Whether in Arabic or English, the word “period” has found itself subject to avoidance. Phrases like “time of the month” or “Aunt Flow” have come to be deeply embedded in our lexicon, masking the reality of menstruation, a bodily function most women deal with month after month.
Their mere existence is proof of the shame attached to the subject. Women are taught from a young age to keep silent, rarely exposing a process that’s so intrinsically linked to their existence. The Arab world is no exception. Periods, along with the subjects of sex and fertility, do not come without stigmas—so much so that very little educational content exists in the Arabic language surrounding the topic.
Zainab Alradhi was quick to point out the gap. But rather than staying silent, she decided to launch Niswa: one of the first organisations committed to promoting body literacy for Arab women.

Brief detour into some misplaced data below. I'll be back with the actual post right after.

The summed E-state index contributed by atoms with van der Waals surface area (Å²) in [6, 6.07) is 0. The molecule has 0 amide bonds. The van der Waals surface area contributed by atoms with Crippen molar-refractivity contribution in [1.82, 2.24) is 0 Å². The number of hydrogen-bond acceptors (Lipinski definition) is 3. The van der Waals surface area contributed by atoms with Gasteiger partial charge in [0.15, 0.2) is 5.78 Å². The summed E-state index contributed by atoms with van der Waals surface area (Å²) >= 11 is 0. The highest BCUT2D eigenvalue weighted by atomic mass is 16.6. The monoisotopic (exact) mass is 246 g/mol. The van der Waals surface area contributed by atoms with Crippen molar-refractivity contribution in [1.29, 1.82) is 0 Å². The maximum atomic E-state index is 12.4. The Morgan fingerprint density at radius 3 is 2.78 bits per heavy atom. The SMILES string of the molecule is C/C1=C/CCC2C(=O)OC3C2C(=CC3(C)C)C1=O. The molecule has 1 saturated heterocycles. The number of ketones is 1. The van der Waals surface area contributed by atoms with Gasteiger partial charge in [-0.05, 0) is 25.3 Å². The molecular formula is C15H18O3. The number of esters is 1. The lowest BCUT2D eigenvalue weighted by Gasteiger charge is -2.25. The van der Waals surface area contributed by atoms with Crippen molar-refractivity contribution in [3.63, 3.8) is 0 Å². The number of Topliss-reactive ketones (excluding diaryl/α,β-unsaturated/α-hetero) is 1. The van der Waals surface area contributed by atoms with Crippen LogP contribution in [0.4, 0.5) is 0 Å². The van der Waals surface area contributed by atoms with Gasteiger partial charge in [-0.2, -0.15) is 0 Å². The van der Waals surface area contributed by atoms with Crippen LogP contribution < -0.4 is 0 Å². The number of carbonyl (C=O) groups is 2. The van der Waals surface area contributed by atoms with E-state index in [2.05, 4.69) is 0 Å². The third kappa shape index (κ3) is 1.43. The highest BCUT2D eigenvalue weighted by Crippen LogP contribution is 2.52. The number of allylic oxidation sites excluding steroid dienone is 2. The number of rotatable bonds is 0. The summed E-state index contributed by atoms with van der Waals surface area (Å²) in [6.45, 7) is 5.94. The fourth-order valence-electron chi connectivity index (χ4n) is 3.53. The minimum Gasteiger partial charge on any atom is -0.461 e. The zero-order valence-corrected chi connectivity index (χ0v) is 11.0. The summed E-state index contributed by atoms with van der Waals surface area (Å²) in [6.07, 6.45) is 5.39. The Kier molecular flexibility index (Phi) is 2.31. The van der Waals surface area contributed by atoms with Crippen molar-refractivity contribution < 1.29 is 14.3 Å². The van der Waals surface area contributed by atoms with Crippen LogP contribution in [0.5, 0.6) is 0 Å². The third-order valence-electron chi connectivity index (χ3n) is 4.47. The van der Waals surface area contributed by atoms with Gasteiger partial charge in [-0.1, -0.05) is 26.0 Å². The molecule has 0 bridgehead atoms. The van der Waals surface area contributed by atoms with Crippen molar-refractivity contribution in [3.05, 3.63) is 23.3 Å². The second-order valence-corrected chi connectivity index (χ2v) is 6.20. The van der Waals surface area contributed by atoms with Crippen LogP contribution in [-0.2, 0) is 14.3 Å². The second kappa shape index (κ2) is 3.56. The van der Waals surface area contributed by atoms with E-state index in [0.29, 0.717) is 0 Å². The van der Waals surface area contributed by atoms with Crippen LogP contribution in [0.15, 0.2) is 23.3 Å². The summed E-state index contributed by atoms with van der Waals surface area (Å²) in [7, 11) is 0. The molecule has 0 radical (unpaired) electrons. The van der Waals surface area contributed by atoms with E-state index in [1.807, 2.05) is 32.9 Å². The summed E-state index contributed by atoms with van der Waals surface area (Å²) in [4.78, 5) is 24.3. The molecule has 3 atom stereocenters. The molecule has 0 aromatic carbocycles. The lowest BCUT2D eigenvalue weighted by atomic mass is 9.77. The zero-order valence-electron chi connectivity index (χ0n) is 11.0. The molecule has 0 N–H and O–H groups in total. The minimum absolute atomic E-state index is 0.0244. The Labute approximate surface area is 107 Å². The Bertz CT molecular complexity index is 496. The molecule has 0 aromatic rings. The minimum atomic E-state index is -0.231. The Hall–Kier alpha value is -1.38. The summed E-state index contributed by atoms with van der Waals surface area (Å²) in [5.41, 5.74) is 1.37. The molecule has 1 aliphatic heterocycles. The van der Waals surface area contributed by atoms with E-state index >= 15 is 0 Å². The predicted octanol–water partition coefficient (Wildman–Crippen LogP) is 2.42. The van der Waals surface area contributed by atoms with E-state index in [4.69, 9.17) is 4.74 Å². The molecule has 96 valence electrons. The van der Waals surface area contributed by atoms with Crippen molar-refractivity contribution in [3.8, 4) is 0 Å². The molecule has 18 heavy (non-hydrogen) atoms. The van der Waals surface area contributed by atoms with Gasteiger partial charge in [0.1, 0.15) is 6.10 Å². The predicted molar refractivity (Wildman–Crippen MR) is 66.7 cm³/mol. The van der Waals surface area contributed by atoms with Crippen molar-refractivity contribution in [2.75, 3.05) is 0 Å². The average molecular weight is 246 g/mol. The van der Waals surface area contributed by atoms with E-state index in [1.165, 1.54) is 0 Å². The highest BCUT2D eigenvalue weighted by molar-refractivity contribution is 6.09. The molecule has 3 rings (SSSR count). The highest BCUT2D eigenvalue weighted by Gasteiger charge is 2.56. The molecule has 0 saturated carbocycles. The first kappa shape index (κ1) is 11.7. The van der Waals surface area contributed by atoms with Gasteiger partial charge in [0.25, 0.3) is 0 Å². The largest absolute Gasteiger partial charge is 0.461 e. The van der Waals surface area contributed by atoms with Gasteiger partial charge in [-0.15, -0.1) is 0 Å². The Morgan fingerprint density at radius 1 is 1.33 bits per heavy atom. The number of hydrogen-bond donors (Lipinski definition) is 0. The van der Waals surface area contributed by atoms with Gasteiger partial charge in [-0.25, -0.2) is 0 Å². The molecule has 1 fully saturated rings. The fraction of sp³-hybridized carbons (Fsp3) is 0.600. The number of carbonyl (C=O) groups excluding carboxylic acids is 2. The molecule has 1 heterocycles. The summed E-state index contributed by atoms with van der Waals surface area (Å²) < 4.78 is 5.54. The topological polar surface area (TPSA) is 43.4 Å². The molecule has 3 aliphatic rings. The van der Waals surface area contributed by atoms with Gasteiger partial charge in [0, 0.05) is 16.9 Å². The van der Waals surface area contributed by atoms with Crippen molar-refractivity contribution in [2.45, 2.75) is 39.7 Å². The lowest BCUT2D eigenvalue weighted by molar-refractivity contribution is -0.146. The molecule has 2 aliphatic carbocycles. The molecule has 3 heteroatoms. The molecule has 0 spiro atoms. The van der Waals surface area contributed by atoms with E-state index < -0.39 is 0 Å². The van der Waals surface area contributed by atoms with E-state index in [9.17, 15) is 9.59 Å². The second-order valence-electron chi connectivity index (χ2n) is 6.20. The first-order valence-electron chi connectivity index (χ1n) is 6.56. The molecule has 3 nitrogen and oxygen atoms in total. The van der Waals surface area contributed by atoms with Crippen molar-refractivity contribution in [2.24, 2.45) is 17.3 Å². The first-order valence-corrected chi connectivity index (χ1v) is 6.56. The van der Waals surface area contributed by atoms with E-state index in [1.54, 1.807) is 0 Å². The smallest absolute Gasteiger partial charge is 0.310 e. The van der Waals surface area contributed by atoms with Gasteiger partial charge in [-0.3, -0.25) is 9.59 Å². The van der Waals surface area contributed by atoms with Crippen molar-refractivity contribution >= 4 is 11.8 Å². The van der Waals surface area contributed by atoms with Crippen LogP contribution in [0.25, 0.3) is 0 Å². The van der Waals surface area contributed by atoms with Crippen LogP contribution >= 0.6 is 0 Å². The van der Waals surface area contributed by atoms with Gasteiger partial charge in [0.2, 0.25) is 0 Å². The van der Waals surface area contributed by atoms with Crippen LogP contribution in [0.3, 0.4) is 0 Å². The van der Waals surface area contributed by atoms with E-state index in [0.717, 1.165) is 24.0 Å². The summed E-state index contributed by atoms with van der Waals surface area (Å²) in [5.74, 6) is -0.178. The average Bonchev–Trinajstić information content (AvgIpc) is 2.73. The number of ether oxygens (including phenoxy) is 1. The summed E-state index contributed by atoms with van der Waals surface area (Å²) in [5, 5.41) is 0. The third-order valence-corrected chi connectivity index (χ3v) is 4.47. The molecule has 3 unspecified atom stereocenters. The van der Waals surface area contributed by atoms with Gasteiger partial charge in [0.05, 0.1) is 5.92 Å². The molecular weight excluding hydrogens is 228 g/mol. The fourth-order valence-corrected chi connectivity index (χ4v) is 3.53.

“Reclaiming our bodies, one conversation at a time,” is the mission statement plastered across their homepage. Their site is littered with content (translated in both Arabic and English), promoting everything from fertility awareness and birth control to the use of menstrual cups. “Menarache and Breaking the Cycle of Menstral Shame” reads one headline. “Hormonal Contraceptives: Are they My Best Option?” reads another.
The more you browse through their site, the sharper Niswa’s vision becomes. The organisation doesn’t shy away from any subject. A recent piece digs deep into the properties of cervical fluids, breaking down its properties and texture (photos included) and how fertility can be determined through tracking cervical fluid production.
Based in Flint, Michigan, the organisation is also behind a “charting circle”, a meeting offering fertility-awareness education typically held once a month. And to cater to those based elsewhere, the organisation is set to begin online workshops in the coming months.
Whether on or offline, at Niswa, periods are no longer taboo. It’s clear, that at its core the organisation is in fact a much-needed safe space for women, one where “Aunt Flow” no longer exists.